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Front Page » Top Stories » Four Neighborhood Cultural Groups Benefit From Countys Deal For Performing Arts Complex

Four Neighborhood Cultural Groups Benefit From Countys Deal For Performing Arts Complex

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Written by on December 28, 2000

By Marilyn Bowden
The planned South Miami-Dade Cultural Center, Coconut Grove Playhouse, The Lyric Theater and the Caribbean Marketplace soon will be splitting a $19.8 million windfall earmarked for neighborhood facilities as part of the county commission’s financing deal for construction of the performing arts center.

The allocation formula will bring the groups money for the following:

nSouth Miami-Dade Cultural Center, a proposed complex across from Cutler Ridge Mall that backers say will help the area recover from the economic devastation of Hurricane Andrew, will get more than $10 million.

nCoconut Grove Playhouse, which faces $30 million in repairs and urgent parking needs, will get $5 million.

nThe Lyric, an historic theater and centerpiece of the city’s 20-year-old plan for an Overtown Black Folklife Village, will get $4.3 million.

nCaribbean Marketplace, a 10-year-old Little Haiti site at 5927 NE Second Ave., will get $354,614 for repairs to the open-air emporium to meet safety and Americans with Disabilities Act requirements.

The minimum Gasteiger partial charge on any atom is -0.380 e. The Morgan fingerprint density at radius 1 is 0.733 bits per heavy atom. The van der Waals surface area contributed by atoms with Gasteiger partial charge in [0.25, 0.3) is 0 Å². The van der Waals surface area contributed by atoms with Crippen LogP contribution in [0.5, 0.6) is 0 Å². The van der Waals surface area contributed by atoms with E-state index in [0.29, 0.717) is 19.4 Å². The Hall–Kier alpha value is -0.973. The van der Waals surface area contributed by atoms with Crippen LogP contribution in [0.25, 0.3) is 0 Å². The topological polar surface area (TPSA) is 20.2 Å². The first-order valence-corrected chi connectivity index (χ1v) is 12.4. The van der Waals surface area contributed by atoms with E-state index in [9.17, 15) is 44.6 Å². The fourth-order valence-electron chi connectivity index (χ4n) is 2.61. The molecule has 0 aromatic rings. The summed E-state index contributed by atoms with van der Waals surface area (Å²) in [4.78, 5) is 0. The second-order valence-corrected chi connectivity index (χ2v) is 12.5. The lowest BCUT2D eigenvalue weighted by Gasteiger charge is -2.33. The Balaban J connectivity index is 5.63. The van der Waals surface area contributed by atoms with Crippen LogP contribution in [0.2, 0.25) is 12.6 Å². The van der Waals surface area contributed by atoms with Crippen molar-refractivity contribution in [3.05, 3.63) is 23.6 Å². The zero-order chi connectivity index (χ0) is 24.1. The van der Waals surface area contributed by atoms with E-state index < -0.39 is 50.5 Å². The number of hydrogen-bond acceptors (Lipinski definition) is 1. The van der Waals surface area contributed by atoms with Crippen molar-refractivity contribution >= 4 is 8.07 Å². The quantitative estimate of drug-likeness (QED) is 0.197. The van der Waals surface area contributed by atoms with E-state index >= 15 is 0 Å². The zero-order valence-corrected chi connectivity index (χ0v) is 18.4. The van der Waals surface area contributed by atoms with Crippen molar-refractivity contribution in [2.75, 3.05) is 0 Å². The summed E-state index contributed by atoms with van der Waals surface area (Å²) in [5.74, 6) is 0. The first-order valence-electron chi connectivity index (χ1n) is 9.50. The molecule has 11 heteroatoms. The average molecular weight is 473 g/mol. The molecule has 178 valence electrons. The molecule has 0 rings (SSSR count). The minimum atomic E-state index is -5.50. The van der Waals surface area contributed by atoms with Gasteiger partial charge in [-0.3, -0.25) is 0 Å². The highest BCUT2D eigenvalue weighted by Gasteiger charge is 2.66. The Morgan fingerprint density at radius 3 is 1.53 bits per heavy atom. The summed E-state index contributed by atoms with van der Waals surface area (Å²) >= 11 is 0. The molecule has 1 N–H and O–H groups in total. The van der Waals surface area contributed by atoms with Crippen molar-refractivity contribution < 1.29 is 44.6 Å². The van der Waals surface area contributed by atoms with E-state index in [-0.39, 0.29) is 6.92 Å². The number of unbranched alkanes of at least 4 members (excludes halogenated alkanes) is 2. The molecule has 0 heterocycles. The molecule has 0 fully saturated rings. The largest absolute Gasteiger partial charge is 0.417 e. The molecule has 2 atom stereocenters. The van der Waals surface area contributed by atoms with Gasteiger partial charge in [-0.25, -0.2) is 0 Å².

The commission recommended that consultants be hired to make sure the cost of repairs would not exceed 50% of the market’s value and to determine the costs of improvements based on a user-defined program and schematic floor plan.

The Neighborhood Projects Plan — known as the Existing Facilities Plan until the as-yet-unbuilt South Dade center was added to the roster — has been part of the financing package from the conception of a performing arts center.

The decision to include funds for capital improvements to smaller venues in the performing arts center’s budget was based on recommendations in a 1986 study by Touche Ross.

The study, which looked at the ability of venues in Miami-Dade to meet the needs of performing arts groups and other users, concluded that the arts community was strong enough to support a major performing arts facility but recommended a long-term commitment to improve existing sites.

In 1990, $8.7 million of a $158.7 million financing scheme was allocated to rehabilitate existing venues.

Two years later, with available funds pared to $7 million, the county had a wish list totaling $33.25 million from 11 venues: Gusman Center, Dade County Auditorium, Manuel Artime Performing Arts Center, Actors’ Playhouse, Colony Theatre, Caleb Auditorium, Tower Theatre, African Heritage Cultural Arts Center, Lyric Theater and Shores Performing Arts Center.

Talks about which would get money, and how much, have been resurrected with regularity over the decade each time the budget has been reviewed.

County commissioners last week unanimously agreed to award an At-Risk Construction Management Contract to Performing Arts Center Builders if the group meets a $255 million target price after a six-month pre-construction period, but left themselves the options of abandoning the project or re-opening the bidding if the price is higher.

In response to a question by Commissioner Barbara Carey-Schuler, County Manager Merrett Stierheim said the neighborhood projects would not have to await the outcome of the construction consortium’s six-month evaluation but would get money immediately.

nPlease see related story on South Dade cultural center

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